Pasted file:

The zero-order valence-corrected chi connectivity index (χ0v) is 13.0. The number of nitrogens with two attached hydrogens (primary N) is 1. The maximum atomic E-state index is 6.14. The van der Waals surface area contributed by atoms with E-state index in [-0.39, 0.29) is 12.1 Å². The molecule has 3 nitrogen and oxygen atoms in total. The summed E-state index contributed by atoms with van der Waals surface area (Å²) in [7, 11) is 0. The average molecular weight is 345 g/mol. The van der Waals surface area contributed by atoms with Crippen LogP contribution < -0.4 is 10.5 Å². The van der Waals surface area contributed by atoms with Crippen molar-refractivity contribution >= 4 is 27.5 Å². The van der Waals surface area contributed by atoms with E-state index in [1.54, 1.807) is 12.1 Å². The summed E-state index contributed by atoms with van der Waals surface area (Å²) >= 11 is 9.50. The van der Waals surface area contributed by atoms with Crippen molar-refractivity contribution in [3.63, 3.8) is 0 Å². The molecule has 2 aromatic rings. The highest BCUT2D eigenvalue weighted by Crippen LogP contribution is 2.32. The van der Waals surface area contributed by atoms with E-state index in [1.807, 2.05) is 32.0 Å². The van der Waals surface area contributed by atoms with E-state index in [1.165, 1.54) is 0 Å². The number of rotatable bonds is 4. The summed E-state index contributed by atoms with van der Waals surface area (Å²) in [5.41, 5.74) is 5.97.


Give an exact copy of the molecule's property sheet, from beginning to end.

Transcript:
The zero-order valence-corrected chi connectivity index (χ0v) is 13.0. The number of nitrogens with two attached hydrogens (primary N) is 1. The maximum atomic E-state index is 6.14. The van der Waals surface area contributed by atoms with E-state index in [-0.39, 0.29) is 12.1 Å². The molecule has 3 nitrogen and oxygen atoms in total. The summed E-state index contributed by atoms with van der Waals surface area (Å²) in [7, 11) is 0. The average molecular weight is 345 g/mol. The van der Waals surface area contributed by atoms with Crippen LogP contribution < -0.4 is 10.5 Å². The van der Waals surface area contributed by atoms with Crippen molar-refractivity contribution >= 4 is 27.5 Å². The van der Waals surface area contributed by atoms with E-state index in [1.54, 1.807) is 12.1 Å². The summed E-state index contributed by atoms with van der Waals surface area (Å²) >= 11 is 9.50. The van der Waals surface area contributed by atoms with Crippen molar-refractivity contribution in [3.63, 3.8) is 0 Å². The molecule has 2 aromatic rings. The highest BCUT2D eigenvalue weighted by Crippen LogP contribution is 2.32. The van der Waals surface area contributed by atoms with E-state index in [1.807, 2.05) is 32.0 Å². The van der Waals surface area contributed by atoms with E-state index in [1.165, 1.54) is 0 Å². The number of rotatable bonds is 4. The summed E-state index contributed by atoms with van der Waals surface area (Å²) in [5.41, 5.74) is 5.97.